Edie: I get my boys off to school, I walk my dogs, and then I write, edit, and/or library. Baking and cooking and dog-hiking and kid-homeworking and rehabbing my dilapidated antique house are all necessities in my typical day, but they’re also relaxing for the most part, and I tend to do that stuff with my husband, who always makes me laugh. But reading and watching old movies are the ultimate ways for me to relax.

BBJ: Do you buy a book because of the cover, the blurb, the author’s name, reviews or something else? 
Edie: All the things you mention can for sure capture my attention, but I always read a sample before buying. And I’m willing to sample books that might not have the most amazing covers, blurbs, reviews—there might be just one of those elements in place that triggers an impulse to try. Voice and characterization are the most important factors for me, and I have to read at least a few pages before I can get a sense of that. I also work as a copy editor, so clean copy excites me as well (but it totally doesn’t have to be perfect—perfection is too damn hard to achieve)!

BBJ: Can you see yourself collaborating with any other authors?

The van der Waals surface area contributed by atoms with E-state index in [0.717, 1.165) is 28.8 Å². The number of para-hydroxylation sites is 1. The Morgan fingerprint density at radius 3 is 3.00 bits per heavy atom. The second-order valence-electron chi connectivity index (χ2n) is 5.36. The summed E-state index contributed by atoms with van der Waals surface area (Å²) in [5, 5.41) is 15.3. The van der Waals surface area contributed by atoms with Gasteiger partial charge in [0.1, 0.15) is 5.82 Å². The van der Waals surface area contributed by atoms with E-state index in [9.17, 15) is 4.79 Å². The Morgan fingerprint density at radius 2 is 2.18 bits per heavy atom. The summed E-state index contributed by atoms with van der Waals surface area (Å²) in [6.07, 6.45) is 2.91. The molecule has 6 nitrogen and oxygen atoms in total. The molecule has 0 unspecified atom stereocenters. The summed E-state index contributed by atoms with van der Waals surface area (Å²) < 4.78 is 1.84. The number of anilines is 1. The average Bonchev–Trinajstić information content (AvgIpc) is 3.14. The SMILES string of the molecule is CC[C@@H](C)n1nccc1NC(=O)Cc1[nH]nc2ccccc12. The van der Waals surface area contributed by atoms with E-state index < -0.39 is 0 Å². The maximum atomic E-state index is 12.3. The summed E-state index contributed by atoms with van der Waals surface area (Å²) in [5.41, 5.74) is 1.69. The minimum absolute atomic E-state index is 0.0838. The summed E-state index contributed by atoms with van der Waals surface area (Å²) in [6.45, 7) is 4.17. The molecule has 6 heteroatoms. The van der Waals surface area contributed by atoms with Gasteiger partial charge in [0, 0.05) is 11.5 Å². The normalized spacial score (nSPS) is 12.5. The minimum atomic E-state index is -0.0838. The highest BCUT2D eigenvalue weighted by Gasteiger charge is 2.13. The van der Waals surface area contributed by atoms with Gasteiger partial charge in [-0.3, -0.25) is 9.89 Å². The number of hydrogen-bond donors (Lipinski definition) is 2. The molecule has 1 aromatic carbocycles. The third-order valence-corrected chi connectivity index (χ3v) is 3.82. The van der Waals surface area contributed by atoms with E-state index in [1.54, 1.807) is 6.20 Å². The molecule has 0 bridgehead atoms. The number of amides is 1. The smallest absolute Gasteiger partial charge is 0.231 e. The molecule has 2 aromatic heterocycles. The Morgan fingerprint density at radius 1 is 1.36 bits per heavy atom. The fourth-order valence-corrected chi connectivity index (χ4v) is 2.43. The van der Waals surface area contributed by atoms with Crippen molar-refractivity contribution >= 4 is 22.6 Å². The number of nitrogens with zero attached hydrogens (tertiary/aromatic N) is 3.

Edie: Sure. Don’t know who or how it might work, but I’d consider it for the right project.

BBJ: Name the top 5 things on your bucket list.
Edie: Well, I don’t have a bucket list, tbh. But if I did, I think things that might make my top 5 would be: 1) to drive a 69 Dodge Charger very fast (I don’t want to tie myself down to a specific speed because I might freak once I hit about 110 mph); 2) visit St. Peter’s Basilica; 3) pet a bear (I stole that one from my son’s list); 4) learn to surf; and 5) do a cross-country trek with the fam, an Airstream, and absolutely no schedule.

BBJ: Where can readers interact with you in person in 2017?
Edie: At this point I don’t have plans to go to any conferences or signings in 2017. But that might change! If so, I’ll let folks know via Facebook and my site.

BBJ: Do your friends and family know you write about LGBTQIA characters? Are you open about it, or is it a secret entrusted to a few? 
Edie: I’m open about it. The diversity and creativity of my friends and family has always been an inspiration, motivation, and support.

BBJ: Who’s your rock, Edie? That one person who always has your back, who’s always there for you?
Edie: My husband.

BBJ: And now, the quick-fire round:
Matt Bomer or Tom Hiddleston? 
Tom Hiddleston (although I was kinda baffled by Hiddleswift—gah).
What’s your idea of the perfect day? 
Hanging on a Maine beach & flying a kite on a sunny day in September (so dogs can be with us) with family & friends while eating lobster rolls and drinking icy beer.
Eat in or dine out? 
Eating in.
What makes you happiest, and saddest?
Love makes me happiest. Bigotry makes me saddest.
Finally, what’s your guilty pleasure? 
My guilty pleasure is homemade caramel.